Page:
UPDATE: Late in the evening of Sept. 6, the amendment sponsored by Rep. Brian Babin (R-TX)-- which sought to prevent funding of the electronic logging device rule for almost one year-- was voted down on the House floor, 246-173.
Being the less deliberative and thus the more unpredictable chamber of the U.S. Congress, the House of Representatives presents a playing field ripe for Hail Mary Passes. And so it goes that not even four months to go until the much-debated electronic logging device mandate starts to kick in, no less than two legislative measures have been introduced in the House that are intended to derail the rule.
The quarterback flinging both of these passes is Rep. Brian Babin (R-TX). The first is H.R. 3282, the ELD Extension Act of 2017, which the congressman introduced in July. The bill would delay implementation of the ELD rule for two years. So far, it has attracted 45 co-sponsors in the House.
In early September, Babin tossed his second bomb in the form of an anti-ELD amendment that was offered up for attachment to some unrelated legislation (H.R. 3354, the Make America Secure and Prosperous Appropriations Act of 2018).
This measure aims to prevent funding of the ELD mandate to delay its rollout. The rider would prohibit funds from being used “to implement or enforce” the ELD rule through the 2018 fiscal year that ends on Sept. 30, 2018.
The amendment has been cleared by the House Rules Committee for consideration by the full chamber during floor votes, which were scheduled for Sept. 6.
Marking both of these measures as Hail Mary Passes is the reality that every notable trucking stakeholder group except the Owner Operator Independent Drivers Association remains solidly in favor of implementing the ELD rule with no further delays.
That means a lot of lobbying will be unleashed for keeping the rule as it is and keeping its initial effective date what it is: Dec. 18 of this year. What’s more, no companion legislation to delay or defund the ELD mandate has yet to be introduced – nor is it at all likely to be introduced – in the Senate.
H.R. 3282’s delay in implementation “would further interrupt the actions of a progressive trucking industry that continually places safety at its forefront and stresses continued compliance with its daily operations,” the Truckload Carriers Association said in a statement issued on Sept. 6. TCA added that “the truckload industry does not support this bill or any delay in ELD implementation,” including Rep. Babin’s amendment calling for defunding of the ELD mandate.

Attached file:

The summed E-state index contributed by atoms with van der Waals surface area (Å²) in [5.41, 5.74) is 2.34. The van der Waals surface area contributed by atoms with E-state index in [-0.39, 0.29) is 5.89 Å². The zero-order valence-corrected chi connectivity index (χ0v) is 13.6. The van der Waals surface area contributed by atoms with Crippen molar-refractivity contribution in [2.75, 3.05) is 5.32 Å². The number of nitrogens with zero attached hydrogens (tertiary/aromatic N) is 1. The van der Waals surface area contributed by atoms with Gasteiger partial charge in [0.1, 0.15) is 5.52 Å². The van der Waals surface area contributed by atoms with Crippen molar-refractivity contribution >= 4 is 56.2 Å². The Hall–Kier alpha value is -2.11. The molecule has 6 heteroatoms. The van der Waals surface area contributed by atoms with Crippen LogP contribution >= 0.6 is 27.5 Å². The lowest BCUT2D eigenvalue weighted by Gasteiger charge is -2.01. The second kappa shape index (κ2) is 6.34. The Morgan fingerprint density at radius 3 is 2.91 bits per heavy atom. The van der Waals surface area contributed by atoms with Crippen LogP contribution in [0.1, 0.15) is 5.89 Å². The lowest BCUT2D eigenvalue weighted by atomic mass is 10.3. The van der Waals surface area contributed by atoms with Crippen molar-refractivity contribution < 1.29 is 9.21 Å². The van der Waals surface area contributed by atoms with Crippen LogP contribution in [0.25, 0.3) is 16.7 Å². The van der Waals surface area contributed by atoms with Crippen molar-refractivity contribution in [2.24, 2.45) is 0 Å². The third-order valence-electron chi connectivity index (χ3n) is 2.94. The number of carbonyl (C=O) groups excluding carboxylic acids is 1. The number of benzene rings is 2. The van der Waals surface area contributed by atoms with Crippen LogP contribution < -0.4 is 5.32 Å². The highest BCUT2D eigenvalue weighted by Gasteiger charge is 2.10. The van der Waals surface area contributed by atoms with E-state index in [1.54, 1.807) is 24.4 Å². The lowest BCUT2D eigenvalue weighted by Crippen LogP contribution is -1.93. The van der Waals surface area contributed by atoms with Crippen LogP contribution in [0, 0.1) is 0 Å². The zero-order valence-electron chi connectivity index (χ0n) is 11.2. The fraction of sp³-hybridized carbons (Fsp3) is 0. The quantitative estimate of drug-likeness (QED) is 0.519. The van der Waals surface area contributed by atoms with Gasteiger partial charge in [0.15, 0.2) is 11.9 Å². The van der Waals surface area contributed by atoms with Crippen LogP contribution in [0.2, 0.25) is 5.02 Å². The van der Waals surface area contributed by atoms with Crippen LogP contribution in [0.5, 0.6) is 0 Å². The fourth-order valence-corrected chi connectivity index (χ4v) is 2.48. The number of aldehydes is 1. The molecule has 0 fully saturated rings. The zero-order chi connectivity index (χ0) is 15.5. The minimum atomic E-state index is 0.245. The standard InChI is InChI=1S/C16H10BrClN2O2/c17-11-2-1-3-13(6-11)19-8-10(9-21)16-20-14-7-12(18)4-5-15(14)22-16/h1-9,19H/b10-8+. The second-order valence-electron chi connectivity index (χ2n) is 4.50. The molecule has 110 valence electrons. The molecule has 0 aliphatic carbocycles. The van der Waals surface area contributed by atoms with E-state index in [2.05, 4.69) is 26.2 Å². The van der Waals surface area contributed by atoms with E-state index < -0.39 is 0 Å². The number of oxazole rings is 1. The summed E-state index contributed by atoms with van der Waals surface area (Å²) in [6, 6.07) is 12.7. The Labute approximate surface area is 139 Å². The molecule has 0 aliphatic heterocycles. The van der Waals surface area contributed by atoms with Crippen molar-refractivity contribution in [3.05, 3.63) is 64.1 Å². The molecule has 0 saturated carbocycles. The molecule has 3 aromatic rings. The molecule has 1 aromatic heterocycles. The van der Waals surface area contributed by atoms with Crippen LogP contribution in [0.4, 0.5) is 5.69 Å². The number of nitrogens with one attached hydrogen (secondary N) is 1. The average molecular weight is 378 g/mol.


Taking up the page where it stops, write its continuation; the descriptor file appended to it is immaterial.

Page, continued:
In a Sept. 6 letter to select members of Congress, the Trucking Alliance argued that the Babin defunding amendment “ignores federal court rulings (all the way to the U.S. Supreme Court) upholding the ELD mandate” as well as “ignores thousands of comments in support of this new technology. These ELDs accurately track the number of hours that drivers operate their trucks, replacing the paper logbooks that are easily falsified.”
In addition, Lane Kidd, managing director of the Alliance, told HDT that he expects “we will see bipartisan opposition to this amendment when it comes up for debate.”
The American Trucking Associations is also steadfast in its commitment to seeing the ELD rule take effect. “ATA strongly opposes efforts to delay this important rule,” Sean McNally, ATA spokesman, told HDT.
He also referenced an op-ed penned by ATA President and CEO Chris Spear that currently appears on the HuffPost website. In the piece, Spear argues that it is well past time for further debate and action on the ELD rule. He states that the rule “has been debated for nearly a decade. It has been approved by Congress three times, and upheld by federal courts. Any attempt to mislabel this as a ‘bad regulation’ in the final weeks before implementation is intentionally misleading.”
Spear adds that killing or delaying the rule any further will “create more uncertainty for the trucking industry as we seek to plan and make investments in this important new technology.”
In his closing, Spear urges “Congress to keep our highways safe, by avoiding a move that will give bad actors an opportunity to bend the rules.”
Article updated on Sept. 7 at 9:00 am EDT to reflect voting down of Babin amenndment.